10. Natural farming section Indoor gardening environment Biochar Compost extract & Compost teas Vermiculture & Vermicompost, worm castings Soil recipe Soil Microlife Compost Extract and Compost Tea Compost extract and compost tea is a method of inputting nutrients and microbiology to your soils or growing media of choice. Compost extract and compost tea is a tool that enables the gardener to assist the plants development with more accuracy and support as the grow season and plant further develops. Compost extract works to maintain your soils and is dependent on the quality and condition of your living soil. Compost tea is best used for foliar applications and in the soil. Things to consider are the environment, the period of plant growth, soil condition and your plants condition. By understanding this and how to tailor your compost extracts and teas to address and support these aspects you can take a leading role in working towards a great harvest! In order to do that, we need to understand the soil food web and how that applies to compost tea and extract usage. The following video is excellent on explaining the soil food web, compost making, making humic acid (than can be used immediately and how it helps to lock up chlorine and chloramine), making compost extract and compost tea. This information is vital in understanding how to make effective high quality compost extracts and teas. Elaine Ingham Soil Food Web Compost and Compost Tea Lonnie Gamble - Elaine Ingham Soil Food Web Compost and Compost Tea Their are many ways to create a compost tea with some being aerobic and some being anaerobic but they both can lead to the same end. What is more important than the method (as long as the method is effective) of making extracts or tea is the quality and type of the compost and ingredients. Additionally with using the right compost and ingredients for the time period and the state of your garden plants. The quality and effectiveness largely dependent upon the microbiology and catalyst ingredients combining to create a garden tea that optimizes and/or supports your plants life cycle and to help maintain vigor during times of stress by strengthening your living soil with inputs of beneficial bacteria and fungus. For some, compost extracts and teas work and for others it does not. This is a factor more so when the type of extract or tea is made with ineffective methods and/or the soil does not work effectively together. Just making a tea and applying it to the plants does not equate to effectiveness. We need to ensure the biology in the tea is correct for your situation such as plant stage and that the soil biology needs are infused with the right biology that will strengthen your soil. Compost extract and tea is a management tool and not something that should be used only in emergency situations and/or only during times of stress. I view managing compost teas very similar to natural farming inputs. It should be regularly used as a maintenance to reinforce the soil biology matching the life cycle of the plant and in this way I have seen great success with compost extracts and teas. Their are many types of compost teas one can purchase commercially and the options are almost unlimited in what a gardener can craft at home. Determining if it is better to select a ready to use compost tea or to make your own can be a difficult endeavor depending on ones knowledge and skill as a gardener and in understanding the applicable microbiology. This question can be complicated with that perspective. While making the tea is simplistic, making effective teas is potentially an entire different thing. The following video will help address some aspects of commercial compost tea products compared to making your own. The answer on what is the best option for you depends on you. This is not about making your own garden teas or buying ready to make garden teas. It is about working to instill enough information and knowledge to help you determine what is best for your situation. We advocate what is effective for you and thus we are fans of quality commercially ready to make compost teas and fans of making your own. Our concern is the living soils and the plants and helping gardeners gain knowledge and not be reactive to marketing information. Their are fantastic and effective compost teas you can purchase and you can also make fantastic effective gardening teas with your own ingredients but in reality many gardeners do not have the quality ingredients to brew an effective tea. Think quality in and quality out kind of thing. The following video is not placed as an advertisement as it is for the information and knowledge that is discussed. It just happens to be from Josh Cunnings from boogie brew - http://www.boogiebrew.net/open-source-compost-tea/ We are appreciative for his videos. ~JJ the Gardener. Why Compost Tea is NOT Created Equal & How to Make the Best Compost Tea Learn Organic Gardening at GrowingYourGreens - Why Compost Tea is NOT Created Equal & How to Make the Best Compost Tea Determining what kind of compost tea you need is the first step such as more bacterial, fungal or a blend. This is will largely be determined by the type of plants you are growing and the current state of the plants and soil. In later compilations we will discuss making composts to enhance various microbiology that will help you better make your own quality compost varieties as to enable you to construct your garden teas to better meet your specific needs. Green compost component - leaves and green parts of the plants while still green. Brown compost component - plants after seed production and nutrition is located more in the roots. Woody compost component. Elaine Ingham on Compost Ingredients Elaine Ingham on Compost Ingredients Farming Secrets To make your own compost teas we recommend that you have access to quality ingredients such as: rich compost (forest, sea/ocean-for chitin and mushroom compost combined are best practice), rich worm castings, rich soils, fish hydrolysate (unheated or its useless), kelp, humic acids (best made from your own compost and not from leonardite) a bit of sea water 1:30 dilution/mineralized-fermented water, a bit pinch to 1/4 cup of rock dust, a pinch of biochar, a pinch of yeast, protein powder can also be added. Elaine Ingham on Mollases in your Compost Tea? How to make Fungal Composts ThePermacultureStudent - Elaine Ingham on Mollases in your Compost Tea? How to make Fungal Composts We will discuss various garden teas recipes further below and explain the reasoning. While it is common for people to obtain these ingredients they often do not have them all in an effective quality. Then their is the method of brewing the tea. About brewing compost teas Many gardeners who make their own compost teas often make errors in the brewing. This is largely due to improper to negligent cleaning of the brewing equipment that leads to pathogens and thus problems. Using sugars and molasses are not generally recommended as they work towards bacterial growth. The common air-stone and 5 gallon containers method is often a culprit. We have no problem with the 5 gallon and air stone method but in its maintenance specifically in cleaning aspects that can lead to problems. Sometimes when people get sick from eating produce from organic farms this is a potential factor. We have seen many garden teas made by a variety of methods work well but these have a higher margin of error for the ordinary gardener when not maintained correctly. Dangers of making compost tea Back 2 Organics - Why Brewing Compost Tea is Dangerous The following video is the follow video from above and illustrates a recipe that is considered more safe in regards to e-coli and similar pathogens. Any method can be utilized similarly by not adding sugar/molasses. The Simplest and Easiest compost tea Back 2 Organics - The Simplest and Easiest compost tea Garden tea can be made by steeping compost/ingredients and daily stirring in clock wise direction making a vortex and making teas with aeration from air pumps with constant mixing. Both methods are viable but both require proper management and care to ensure proper quality. Stirred Compost Tea vs Pump Bubbled Compost Tea! With Results! Work With Nature - Stirred Compost Tea vs Pump Bubbled Compost Tea! With Results! While many utilize the air stone in a bucket method safely we advocate a more effective process of instilling higher oxygen and mixing which intern leads to higher populations of microbiology by making a higher populated AACT or activated aerated compost tea. We are not saying the air-stone in a bucket or even just manually stirring each day will not make a good garden tea but we are speaking on aspects regarding them in regards to the common gardener so that they may be accounted for. We are for whatever brewer or method you use as it is the knowledge we hope to instill as to assist you making effective garden teas. The following videos illustrates tea brewers people can make themselves with great amounts of information on the subject of Compost extracts and teas. Dr. Elaine Ingham discusses and illustrates making compost tea with various compost brewer sizes. Paul Taylor Larger Homemade Brewer Learn Organic Gardening at GrowingYourGreens - Best DIY Compost Tea Brewer made with a Garbage Can & PVC Pipe Compost recipe and process Compost tea for 5 gallon bucket with store bought or your own made ingredients with lots of even aeration from bottom. Humic acid - 1 drop per gallon, 1 tsp is ok. (breaks down chloramine), Liquid kelp (fungus and some bacterial growth), 2 tsp Humic acid again to feed fungi, 1/4 cup Unsulphured Molasses. (use little 1/4 to 1/2 tsp) This is to help start the bacteria growth but not overwhelm it. Too fast bacterial growth will utilize the food source for fungal growth that comes a bit later in the process. Film on the sides of the brewer indicate dead biology. Next time reduce sugar input Check your brewing times and adjust accordingly. Compost in a tea bag/panty hose, 1/2 pound. Hang compost in the middle of the container. the color of the water should change quickly. This is humic acids and biology going into the tea. 8 hours later Remove tea bag from brewer. A majority of the microbes will have been released into the water. Remove compost from the bag and place it back into the compost pile you took it from. Resume brewing for 12 to 16 hours Total of 24 hours since starting the brew. Brewing for 24 hours favors more bacterial and longer such as 36 to 48 hours brewing favors more fungal life. Adjust per your needs. Turn off aerator and rinse and clean. Very important to rinse and clean to prevent future negative issues in following brews. collect the compost tea. Apply immediately. Soil and leaf surfaces. Immediately thoroughly clean everything. Compost Extract Compost extract for 5 gallon bucket, no food is added. The biology is not active and thus not viable for foliar uses but is good for soil use. 4 gallons of water. 4 drops of homemade humic acid per gallon of water to manage chlorine and chloramine. (1 drop per gallon, a little extra is ok) Do not use humic acids from leanardite or coal based as these are not usable to the microbiology or your plants due to its form being not usable for about 6 plus months. Place compost in tea bag, panty hose, paint strainer. Then massage the compost tea bag in the water for 1 minute. The water will turn brown in color. After one minute you are done. Return the compost back to the compost bin. The used compost will again be colonized by microbiology and its humic and fulvic acids will be replenished in time. use the compost extract immediately for in soil use only. The microbiology is not active so it is not sticky and is not beneficial as a foliar input. Advanced Information Living Web Farms Living Web Farms Innovative Farmers - Dr. Elaine Ingham Compost Tea Audio Chris Trump - FAA and Fermented Compost #Christrump #soilsmith #naturalfarming Korean Natural Farming How to: FAA Summary You should now have an understanding about compost qualities and the differences of the types of composting materials. An understanding of how to make and the uses of compost extract and compost teas and how to make and safely utilize them. In this you should have an effective base in which to better manage your garden utilizing compost extracts and compost teas. In following compilations we will discuss how to better shape your compost teas as to better address the life cycle of the plants such as vegetative, transition and flowering phases of plant growth. For you! Credits gvozdi7 - Of Monsters and Men – Dirty Paws Lonnie Gamble Learn Organic Gardening at GrowingYourGreens ThePermacultureStudent Back 2 Organics Ong Th Work With Nature Innovative Farmers Dr. Elaine Ingham http://www.boogiebrew.net The School of Life Links: Natural farming section Indoor gardening environment Biochar Compost extract & Compost teas Vermiculture & Vermicompost, worm castings Soil recipe Soil Microlife ~A proud Cultural Healing and Life Compilation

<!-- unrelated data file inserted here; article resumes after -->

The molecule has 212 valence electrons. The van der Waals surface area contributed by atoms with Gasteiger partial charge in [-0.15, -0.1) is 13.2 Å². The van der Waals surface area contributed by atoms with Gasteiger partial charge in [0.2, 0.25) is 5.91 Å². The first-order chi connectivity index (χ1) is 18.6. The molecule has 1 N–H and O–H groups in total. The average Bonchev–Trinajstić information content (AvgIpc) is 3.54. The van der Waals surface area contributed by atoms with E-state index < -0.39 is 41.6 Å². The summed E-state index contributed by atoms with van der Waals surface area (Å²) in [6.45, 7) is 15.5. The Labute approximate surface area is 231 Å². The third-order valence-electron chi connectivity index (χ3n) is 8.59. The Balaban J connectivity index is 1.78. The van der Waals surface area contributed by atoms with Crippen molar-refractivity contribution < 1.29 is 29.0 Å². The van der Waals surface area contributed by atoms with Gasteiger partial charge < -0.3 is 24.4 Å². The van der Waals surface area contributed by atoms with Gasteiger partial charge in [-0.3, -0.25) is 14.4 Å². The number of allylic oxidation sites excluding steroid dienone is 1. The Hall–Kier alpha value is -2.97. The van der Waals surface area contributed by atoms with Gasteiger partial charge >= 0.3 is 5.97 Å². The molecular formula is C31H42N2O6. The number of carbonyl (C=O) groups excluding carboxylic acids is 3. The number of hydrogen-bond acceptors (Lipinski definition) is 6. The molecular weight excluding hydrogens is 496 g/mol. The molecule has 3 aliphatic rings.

11. Natural farming section Indoor gardening environment Biochar Compost extract & Compost teas Vermiculture & Vermicompost, worm castings Soil recipe Soil Microlife Below you find a significant library of information. It is very extensive but if you have a need to truly understand biochar. I highly recommend spending the time to get to know the information in these videos and presentations. The knowledge is extensive and rarely found in such a compilation as this. As always, if you feel a need to support, support the video makers directly. We hope it helps you!! ~Cultural Healing and Life. Biochar Biochar is a carbon rich product made from any organic substance by thermal decomposition without oxygen. Ok, its a type of charcoal that will work to stabilize soil conditions and when the soil environment is healthy and soil thrives for a long period of time the biochar plays a role in increasing soil productivity by promoting positive living conditions and soil environment for beneficial soil microbiology. Biochar is mainly utilized as a soil amendment, in waste management, energy generation and in sequestering carbon. In gardening biochar is used as a soil amendment that becomes homes homes for microorganism. Biochar is most effective in tropical areas due to leaching aspects of rain and runoff. Biochar is also beneficial in temperate areas but its benefits are more noticeable in the tropical regions or where monsoons are a factor. Biochar increases soil moisture and germination rates when at the 1 and 2% rate. It can be made by a variety of methods but it is typically made from a waste products such as the manufacture of biofuels. However, Bamboo and hardwoods that are waste products are typically used in making a gardening biochar. Depending on your soils and farming needs a combination of high ash biochar from manure and bone mixed with hardwood or bamboo biochar can be a consideration. Biochar made from manures and bones, are mainly composed of ashes “high mineral ash biochars,” and thus can effect crops differently than hardwood biochar. High ash type of biochars will be a short-lived benefit as they contain less carbon compared to say bamboo and hardwoods. Understanding the effect of the type of biochar (such as in high ash biochar or hardwood biochar) with alkaline soils to determine if biochar can impact PH as to ensure the biochar does not increase the PH to levels to cause micro-nutrient lockouts however this is not typically an issue with healthy soils as they will tend to be more PH stable. Essentially utilizing hardwood and bamboo biochar will have less impact in PH than high ash biochar made from manure and bone. Depending on soil situations a mix of biochar types could be better than one or the other alone. Methods for making biochar vary from traditional pits in the ground, utilization of various barrel techniques and on large industrial scales. Basically to make biochar the idea is to remove all the volatile or "fuels" in the organic substance and leave just the carbon. This is then inoculated, often with a nitrogen source and then pulverized into a powder. One once of biochar has the surface area of approximately an American football field. This is wonderful news to microbiology. International Biochar Initiative - Guidelines on Practical Aspects of Biochar Application to Field Soil in Various Soil Management Systems This video is excellent in understanding about biochar USU Extension Forestry - Biochar Basics Biochar Creation Methods Below we illustrate various types of biochar creation and some advanced information for those who would like more information than the basics. Biochar can be simply made in a pit, with a top lite up draft, bottom fed barrel systems and kiln systems at the farm or garden location. We will spend more time on pit biochar and tlud barrel systems and tlud kiln systems that can be easily constructed on site and is mobile. Biochar can also be made in large industrial systems and larger stationary type of ovens. Mostly in this compilation we will discuss what small farmers and gardeners can create for themselves. Traditional Pit Biochar Toon & Leigh porpeang farm Thailand Barrel System Top Lid Up Draft or TLUD Barrel System This system uses a chimney effect and the main heat for making the biochar comes from gas contained naturally in the wood. By design the gas comes from the bottom of the inner barrel and and is ignited in the outer barrel causing the necessary heat at a good temperature to make the biochar. How to make biochar reactor - TLUD barrel THEGREENCABBY - How to make biochar reactor - TLUD barrel Another construction video Guy Langlois - Building a Biochar Reactor Small Farm Production AnnMAugustine - Making Biochar For Small Farms Making Biochar and Charcoal with the TLUD Brick Chimney Kiln O.J. Romo - Making Biochar and Charcoal with the Brick Chimney Kiln Small home garden kiln brianzaro - TLUD stove for biochar Quality of testing created biochar Quality of biochar varies due to several factors, the material used and how well the tars and resins are removed (mobile matter) that can be toxic to plants. Their are a few ways to evaluate the quality of your biochars and should be done on home made biochar before use. Appearance and sound Black and look almost like black glass. Biochar should almost make a clinking noise when rubbing between each other. The soap test Wash hands, well made biochar will wash off easily with just water. If mobile matter is present then you will need to use soap to wash your hands clean. This mobile matter is from tars and resins that have not cooked off. Germination test. (it is not necessary to inoculate biochar for the germination test.) Germinate seeds in a germinating soil with and without biochar. Mix a bit of biochar with your germinating soil. Use only normal germinating soil. If biochar mix does not germinate it is a problem. Worm test. Do worms avoid the biochar areas? If worms avoid the biochar it is not good. If worms like it, all is well! Biochar water retention test Fill water glass 3/4 full of water Fill water glass 3/4 full of biochar Pour water glass into the biochar glass. The water should not overflow and be the same level as the water. Inoculating or priming biochar Inoculating or priming biochar is necessary as to prevent the biochar for initially drawing nutrients into the char from the soil, this drawing effect will prevent the plants gaining access to those nutrients and can cause initial nutritional deficiencies for your plants. Inoculate by making a liquid nitrogen source from compost/garden/compost teas, FAA and/or liquid IMO. You can tailor your inoculation to best suite your needs of the biochar. Additionally you can place fresh biochar in your compost piles and spread over your animal and chicken coup floors. Takes longer before inoculation but it will help with controlling smells. Liquid IMO - http://culturalhealingandlife.com.www413.your-server.de/index.php?/topic/48-inputs-section-12-imo-4-liquid-imo/&tab=comments#comment-100 FAA - http://culturalhealingandlife.com.www413.your-server.de/index.php?/topic/43-inputs-section-8-faa-fish-amino-acids/ FFJ - http://culturalhealingandlife.com.www413.your-server.de/index.php?/topic/42-inputs-section-7-ffj-fermented-fruit-juice/ Compost tea example - https://www.youtube.com/watch?v=RDVP8QPXrk0 Ready made organic vegetative fertilizer can be used as well. Video on different inoculation methods THEGREENCABBY - Activate & Inoculate Biochar Applying Inoculated Biochar When applying biochar to soil for improving its fertility, the biochar should ideally be located near the soil’s surface in the root zone, where the bulk of nutrient cycling and uptake by plants takes place. Certain systems may benefit from the application of biochar in layers below the root zone, for example during landscaping for carbon sequestration or if using biochar for moisture management. When biochar is to be applied to soil solely for carbon sequestration purposes, placement deeper in the soil, for example in new landscaping or construction areas, would be desired since microbial activity that can degrade biochar carbon is reduced deeper in the soil profile. Biochar Bob - Biochar Bob 101: Episode 1 - How to Apply Biochar to a Garden Biochar workshop - A must watch series full of information Biochar Workshop Part 1, How to Make Biochar Living Web Farms - Biochar Workshop Part 1, How to Make Biochar Biochar Workshop Part 2, Why to Make Biochar Living Web Farms - Biochar Workshop Part 2, Why to Make Biochar Biochar Workshop Part 3, The carbon cycle Living Web Farms - Biochar Workshop Part 3, The carbon cycle Biochar Workshop Part 4, The biochar facility Living Web Farms - Biochar Workshop Part 4, The biochar facility Biochar Workshop Part 5, Biochar and the greenhouse Living Web Farms - Biochar Workshop Part 5, Biochar and the greenhouse What happens to carbon after applying biochar A study in biochar. NSW DPI Agriculture - What happens to carbon in the soil after biochar is applied? Test results using biochar ebsmsa - Field Test Biochar with Corn and Sunflowers (final) Test without inoculating char over time period of 3 years SkillCult - Leeks in Biochar Test Bed Much Larger and Greener BONUS SECTION Biochar and Hugelkultur in a food forest The Natural Farmer - John Kaisner The Natural Farmer - Tropics - #15 Food Forest with Biochar Hugelkultur Biochar and Charcoal differences There is a difference in how biochar and regular charcoal is made. Biochar is made for use in agriculture. It is specifically pyrolized or charred to support the improvement of soil. Charcoal can have additive binders and/or tars and resins that are not agriculturally compatible as the charcoal product is going to be optimized for its energy value Biochar is considered sustainable due to utilization of waste resources and the carbon sequestering aspects but charcoal will release into the air instead of being stored in the soils. In addition Charcoal production is classically an unsustainable trade, and one of the biggest drivers of deforestation, particularly in developing country contexts. Commercial charcoal products, as I mentioned before, are often petroleum-based—another unsustainable, unrenewable resource. Carbon storage is different between charring and burning. Burning is a combustion reaction of combustible material in the presence of air (nitrogen and oxygen), but charring is a degradation of material due to heating in absence of oxygen. The products from burning and charring are also different. The burning of plant matter produces carbon dioxide and water; whereas, charring produces a complex form of carbon and low molecular weight compounds (smoke). Burning charcoal returns carbon, as part of carbon dioxide (27%) gas to the atmosphere, however, charring returns carbon to the land as a solid, char. Biochar and Activated Carbon differences Biochar is a precursor to activated carbon. Activated carbon has a heavy carbon footprint and is expensive to make and utilized chemicals. For information please visit this link: http://fingerlakesbiochar.com/biochar-vs-activated-carbon/ The following video is listed as to illustrate activated carbon creation. How to make survival activated charcoal PHOENIX SURVIVAL - Survival Activated Charcoal Made Naturally Summary Biochar is just simple carbon with great potential benefit when utilized correctly. When it is not it may not be the benefit, at least initially that many have made it out to be. The commercialism of biochar has sort of made biochar appear like a super hero amendment but biochar works best for improving poor soils and maintaining soil environments over long periods of time with proper management and technique. Due to that aspect we have created this compilation as to better impart realistic information and knowledge regarding biochar. We hope that this work helps you, your soils, your plants and the environment. A song for you! Credits - Please support these below directly. OMC VIDEOS - Old Man Canyon - Wiser http://www.biochar-international.org USU Extension Forestry Climate State THEGREENCABBY SkillCult Living Web Farms Guy Langlois O.J. Romo AnnMAugustine PHOENIX SURVIVAL Toon & Leigh porpeang farm Thailand The Natural Farmer Scott Laskowski Ultra Compost brianzaro ebsmsa NSW DPI Agriculture Biochar Bob Swedish House Mafia - Save The World The School of Life Links: Natural farming section Indoor gardening environment Biochar Compost extract & Compost teas Vermiculture & Vermicompost, worm castings Soil recipe Soil Microlife ~ A Proud Cultural Healing and Life Compilation